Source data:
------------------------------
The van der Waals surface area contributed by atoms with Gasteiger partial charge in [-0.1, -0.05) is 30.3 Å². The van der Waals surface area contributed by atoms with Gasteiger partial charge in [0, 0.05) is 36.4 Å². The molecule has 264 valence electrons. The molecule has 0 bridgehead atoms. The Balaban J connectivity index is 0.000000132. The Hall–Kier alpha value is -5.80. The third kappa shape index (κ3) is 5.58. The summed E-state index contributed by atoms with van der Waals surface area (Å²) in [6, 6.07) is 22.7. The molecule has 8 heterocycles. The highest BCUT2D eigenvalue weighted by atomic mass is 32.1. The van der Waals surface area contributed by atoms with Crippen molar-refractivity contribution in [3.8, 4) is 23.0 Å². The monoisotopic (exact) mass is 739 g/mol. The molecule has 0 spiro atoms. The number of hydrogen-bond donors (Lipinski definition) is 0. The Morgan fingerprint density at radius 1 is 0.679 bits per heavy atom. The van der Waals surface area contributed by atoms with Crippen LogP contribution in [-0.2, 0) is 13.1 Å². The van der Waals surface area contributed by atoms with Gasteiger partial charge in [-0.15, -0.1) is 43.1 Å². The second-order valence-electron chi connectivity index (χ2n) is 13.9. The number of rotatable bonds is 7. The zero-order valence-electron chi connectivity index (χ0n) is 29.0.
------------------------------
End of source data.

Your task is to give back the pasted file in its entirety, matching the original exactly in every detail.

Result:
The van der Waals surface area contributed by atoms with Gasteiger partial charge in [-0.1, -0.05) is 30.3 Å². The van der Waals surface area contributed by atoms with Gasteiger partial charge in [0, 0.05) is 36.4 Å². The molecule has 264 valence electrons. The molecule has 0 bridgehead atoms. The Balaban J connectivity index is 0.000000132. The Hall–Kier alpha value is -5.80. The third kappa shape index (κ3) is 5.58. The summed E-state index contributed by atoms with van der Waals surface area (Å²) in [6, 6.07) is 22.7. The molecule has 8 heterocycles. The highest BCUT2D eigenvalue weighted by atomic mass is 32.1. The van der Waals surface area contributed by atoms with Crippen molar-refractivity contribution in [3.8, 4) is 23.0 Å². The monoisotopic (exact) mass is 739 g/mol. The molecule has 0 spiro atoms. The number of hydrogen-bond donors (Lipinski definition) is 0. The Morgan fingerprint density at radius 1 is 0.679 bits per heavy atom. The van der Waals surface area contributed by atoms with Crippen LogP contribution in [-0.2, 0) is 13.1 Å². The van der Waals surface area contributed by atoms with Gasteiger partial charge in [-0.15, -0.1) is 43.1 Å². The second-order valence-electron chi connectivity index (χ2n) is 13.9. The number of rotatable bonds is 7. The zero-order valence-electron chi connectivity index (χ0n) is 29.0.